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Hometown Boursiquot & Scrubb loving life as Blackjacks with CEBL playoffs on tap

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By Desmond Anuku

The hometown trio of Maxime Boursiquot, Thomas Scrubb and coach James Derouin helped push the Ottawa Blackjacks to the top of the Canadian Elite Basketball League standings for a good chunk of the season, and now they have chance to qualify for the club’s fourth consecutive final four.

Ottawa will host the Scarborough Shooting Stars at 7 p.m. on Sunday at TD Place in the Eastern conference semi-final, with the winner advancing to the CEBL’s championship weekend in Vancouver Aug. 11-13.

The Blackjacks have made the final four every year since they joined the league in 2020. This season, they won eight games in a row before dropping their final three to end the regular season 12-8.

The CEBL has been exceptionally evenly-matched this season – the best record in the 10-team summer league was 13-7 and the worst was 7-13.

“The last few games haven’t been the result we wanted, but it’s obviously been a pretty good season overall,” signals Boursiquot. “I think guys are playing well, playing with confidence and playing together, so I think we just need to put (the losses) behind us and really go back to the team we’ve been for most of the season.”

Boursiquot’s path into pro basketball has been nothing close to straight. The Immaculata Catholic High School grad starred for multiple local clubs including the Ottawa Shooting Stars before earning the chance to play NCAA basketball for Northeastern University.

COVID interrupted his college career, so Boursiquot returned home and joined the University of Ottawa Gee-Gees and now continues to play for the Gee-Gees’ Derouin in the summer with the Blackjacks. He also plays pro in Germany.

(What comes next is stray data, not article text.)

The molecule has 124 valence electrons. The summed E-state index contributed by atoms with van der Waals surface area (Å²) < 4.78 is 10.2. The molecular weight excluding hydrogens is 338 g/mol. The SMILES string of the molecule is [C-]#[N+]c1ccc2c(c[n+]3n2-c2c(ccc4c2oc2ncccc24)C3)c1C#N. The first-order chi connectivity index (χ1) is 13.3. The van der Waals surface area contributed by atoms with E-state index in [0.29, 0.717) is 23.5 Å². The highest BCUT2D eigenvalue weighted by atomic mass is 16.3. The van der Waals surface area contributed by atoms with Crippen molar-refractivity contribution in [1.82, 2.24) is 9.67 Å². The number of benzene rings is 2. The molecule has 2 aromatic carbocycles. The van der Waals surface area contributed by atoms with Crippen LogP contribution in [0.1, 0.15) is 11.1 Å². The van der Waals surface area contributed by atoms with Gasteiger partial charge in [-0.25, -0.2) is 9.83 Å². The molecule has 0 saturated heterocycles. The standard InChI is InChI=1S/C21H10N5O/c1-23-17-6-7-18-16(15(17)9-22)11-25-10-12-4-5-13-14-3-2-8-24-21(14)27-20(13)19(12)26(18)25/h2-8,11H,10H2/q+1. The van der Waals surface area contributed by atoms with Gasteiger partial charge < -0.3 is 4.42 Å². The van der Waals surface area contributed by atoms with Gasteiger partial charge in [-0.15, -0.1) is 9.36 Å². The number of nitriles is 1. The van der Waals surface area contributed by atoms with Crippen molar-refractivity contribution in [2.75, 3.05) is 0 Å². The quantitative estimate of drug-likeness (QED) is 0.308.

Along the way, Boursiquot’s had numerous surgeries, including several procedures to correct a leg length discrepancy that caused him to dislocate his femur. That kept him from growing as tall as anticipated – he stands 6’5″ tall but has the wingspan of a 6’11” player – and made him a little undersized for the centre position he grew up playing.

“Life will throw everything at you,” Boursiquot says with a smile and his trademark positive attitude. “How you respond to everything that happens in life will determine what you get out of it.”

Derouin says Boursiquot’s determination and skills always shine through regardless of his setbacks.

Max Boursiquot. Photo: Desmond Anuku

“I’ve seen that internal struggle, the mental struggle,” highlights Derouin, who’s tried to transition Boursiquot into a forward role instead of centre. “When he came to us in Ottawa, I was like, ‘I need you to shoot three,’ and he’s like, ‘Yeah, I want to shoot the three.’

“But then he would go out there and he would pump fake and he wouldn’t shoot the three.”

Boursiquot’s confidence has since grown, and this season he shot an impressive 47.2% from beyond the arc. Boursiquot’s “5-man instincts” are still there, Derouin adds, but he’s cemented himself as one of the league’s premier defenders thanks to that playing style.